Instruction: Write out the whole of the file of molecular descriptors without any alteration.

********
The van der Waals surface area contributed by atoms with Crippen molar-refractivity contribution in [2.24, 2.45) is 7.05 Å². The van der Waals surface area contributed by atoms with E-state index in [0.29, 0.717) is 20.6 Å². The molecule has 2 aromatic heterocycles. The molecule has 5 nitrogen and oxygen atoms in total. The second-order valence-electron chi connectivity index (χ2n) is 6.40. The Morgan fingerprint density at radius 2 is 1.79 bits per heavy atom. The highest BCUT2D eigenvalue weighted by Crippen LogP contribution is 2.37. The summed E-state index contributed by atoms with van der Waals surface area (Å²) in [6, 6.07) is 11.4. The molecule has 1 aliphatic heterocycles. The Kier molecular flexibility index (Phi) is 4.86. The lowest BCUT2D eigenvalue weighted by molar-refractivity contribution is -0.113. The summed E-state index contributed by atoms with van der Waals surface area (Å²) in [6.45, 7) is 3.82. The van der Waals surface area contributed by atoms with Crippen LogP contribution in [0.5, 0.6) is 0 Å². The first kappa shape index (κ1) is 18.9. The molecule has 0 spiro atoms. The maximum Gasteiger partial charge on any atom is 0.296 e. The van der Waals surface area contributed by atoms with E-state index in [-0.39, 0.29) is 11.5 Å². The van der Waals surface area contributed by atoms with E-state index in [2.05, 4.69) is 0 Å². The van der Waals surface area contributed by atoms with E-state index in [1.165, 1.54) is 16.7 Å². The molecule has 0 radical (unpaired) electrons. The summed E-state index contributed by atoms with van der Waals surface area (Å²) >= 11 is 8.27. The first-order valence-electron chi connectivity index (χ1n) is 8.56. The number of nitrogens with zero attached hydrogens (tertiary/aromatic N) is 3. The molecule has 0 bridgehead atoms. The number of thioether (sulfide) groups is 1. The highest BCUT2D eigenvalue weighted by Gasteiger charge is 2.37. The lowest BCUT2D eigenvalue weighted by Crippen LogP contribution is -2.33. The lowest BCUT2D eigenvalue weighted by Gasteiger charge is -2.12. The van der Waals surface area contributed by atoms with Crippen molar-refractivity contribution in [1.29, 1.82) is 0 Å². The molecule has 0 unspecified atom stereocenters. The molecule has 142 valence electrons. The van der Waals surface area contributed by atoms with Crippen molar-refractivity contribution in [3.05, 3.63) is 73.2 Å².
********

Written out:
The van der Waals surface area contributed by atoms with Crippen molar-refractivity contribution in [2.24, 2.45) is 7.05 Å². The van der Waals surface area contributed by atoms with E-state index in [0.29, 0.717) is 20.6 Å². The molecule has 2 aromatic heterocycles. The molecule has 5 nitrogen and oxygen atoms in total. The second-order valence-electron chi connectivity index (χ2n) is 6.40. The Morgan fingerprint density at radius 2 is 1.79 bits per heavy atom. The highest BCUT2D eigenvalue weighted by Crippen LogP contribution is 2.37. The summed E-state index contributed by atoms with van der Waals surface area (Å²) in [6, 6.07) is 11.4. The molecule has 1 aliphatic heterocycles. The Kier molecular flexibility index (Phi) is 4.86. The lowest BCUT2D eigenvalue weighted by molar-refractivity contribution is -0.113. The summed E-state index contributed by atoms with van der Waals surface area (Å²) in [6.45, 7) is 3.82. The van der Waals surface area contributed by atoms with Crippen LogP contribution in [0.5, 0.6) is 0 Å². The first kappa shape index (κ1) is 18.9. The molecule has 0 spiro atoms. The maximum Gasteiger partial charge on any atom is 0.296 e. The van der Waals surface area contributed by atoms with E-state index in [-0.39, 0.29) is 11.5 Å². The van der Waals surface area contributed by atoms with E-state index in [2.05, 4.69) is 0 Å². The van der Waals surface area contributed by atoms with E-state index in [1.165, 1.54) is 16.7 Å². The molecule has 0 radical (unpaired) electrons. The summed E-state index contributed by atoms with van der Waals surface area (Å²) >= 11 is 8.27. The first-order valence-electron chi connectivity index (χ1n) is 8.56. The number of nitrogens with zero attached hydrogens (tertiary/aromatic N) is 3. The molecule has 0 bridgehead atoms. The number of thioether (sulfide) groups is 1. The highest BCUT2D eigenvalue weighted by Gasteiger charge is 2.37. The lowest BCUT2D eigenvalue weighted by Crippen LogP contribution is -2.33. The lowest BCUT2D eigenvalue weighted by Gasteiger charge is -2.12. The van der Waals surface area contributed by atoms with Crippen molar-refractivity contribution in [1.29, 1.82) is 0 Å². The molecule has 0 unspecified atom stereocenters. The molecule has 142 valence electrons. The van der Waals surface area contributed by atoms with Crippen molar-refractivity contribution in [3.05, 3.63) is 73.2 Å².